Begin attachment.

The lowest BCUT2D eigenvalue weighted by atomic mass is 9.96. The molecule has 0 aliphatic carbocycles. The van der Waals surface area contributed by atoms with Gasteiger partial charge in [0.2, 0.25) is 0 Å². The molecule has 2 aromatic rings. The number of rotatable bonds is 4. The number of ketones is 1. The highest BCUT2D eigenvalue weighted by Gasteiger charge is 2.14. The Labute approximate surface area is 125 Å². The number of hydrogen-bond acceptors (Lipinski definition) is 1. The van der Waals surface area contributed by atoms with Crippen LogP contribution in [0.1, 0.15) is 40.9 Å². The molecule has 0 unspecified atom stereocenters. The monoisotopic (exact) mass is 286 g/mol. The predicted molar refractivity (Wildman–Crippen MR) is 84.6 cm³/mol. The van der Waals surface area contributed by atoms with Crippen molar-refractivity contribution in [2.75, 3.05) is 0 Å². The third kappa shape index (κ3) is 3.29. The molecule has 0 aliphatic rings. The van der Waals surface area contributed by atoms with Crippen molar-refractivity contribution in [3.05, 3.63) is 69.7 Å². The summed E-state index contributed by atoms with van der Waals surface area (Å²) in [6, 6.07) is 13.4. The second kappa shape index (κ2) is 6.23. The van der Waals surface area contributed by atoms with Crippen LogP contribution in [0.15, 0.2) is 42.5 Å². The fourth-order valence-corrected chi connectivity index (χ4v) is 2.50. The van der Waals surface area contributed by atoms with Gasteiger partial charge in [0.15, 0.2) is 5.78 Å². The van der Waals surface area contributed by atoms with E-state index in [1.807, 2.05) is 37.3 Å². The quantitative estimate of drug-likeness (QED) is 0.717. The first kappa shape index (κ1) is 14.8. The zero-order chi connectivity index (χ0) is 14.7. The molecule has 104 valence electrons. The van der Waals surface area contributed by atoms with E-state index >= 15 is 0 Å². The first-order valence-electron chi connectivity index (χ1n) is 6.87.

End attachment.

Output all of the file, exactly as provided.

The lowest BCUT2D eigenvalue weighted by atomic mass is 9.96. The molecule has 0 aliphatic carbocycles. The van der Waals surface area contributed by atoms with Gasteiger partial charge in [0.2, 0.25) is 0 Å². The molecule has 2 aromatic rings. The number of rotatable bonds is 4. The number of ketones is 1. The highest BCUT2D eigenvalue weighted by Gasteiger charge is 2.14. The Labute approximate surface area is 125 Å². The number of hydrogen-bond acceptors (Lipinski definition) is 1. The van der Waals surface area contributed by atoms with Crippen LogP contribution in [0.1, 0.15) is 40.9 Å². The molecule has 0 unspecified atom stereocenters. The monoisotopic (exact) mass is 286 g/mol. The predicted molar refractivity (Wildman–Crippen MR) is 84.6 cm³/mol. The van der Waals surface area contributed by atoms with Crippen molar-refractivity contribution in [2.75, 3.05) is 0 Å². The third kappa shape index (κ3) is 3.29. The molecule has 0 aliphatic rings. The van der Waals surface area contributed by atoms with Crippen molar-refractivity contribution in [3.05, 3.63) is 69.7 Å². The summed E-state index contributed by atoms with van der Waals surface area (Å²) in [6, 6.07) is 13.4. The second kappa shape index (κ2) is 6.23. The van der Waals surface area contributed by atoms with Crippen LogP contribution in [0.15, 0.2) is 42.5 Å². The fourth-order valence-corrected chi connectivity index (χ4v) is 2.50. The van der Waals surface area contributed by atoms with Gasteiger partial charge in [0.15, 0.2) is 5.78 Å². The van der Waals surface area contributed by atoms with E-state index in [1.807, 2.05) is 37.3 Å². The quantitative estimate of drug-likeness (QED) is 0.717. The first kappa shape index (κ1) is 14.8. The zero-order chi connectivity index (χ0) is 14.7. The molecule has 104 valence electrons. The van der Waals surface area contributed by atoms with E-state index >= 15 is 0 Å². The first-order valence-electron chi connectivity index (χ1n) is 6.87.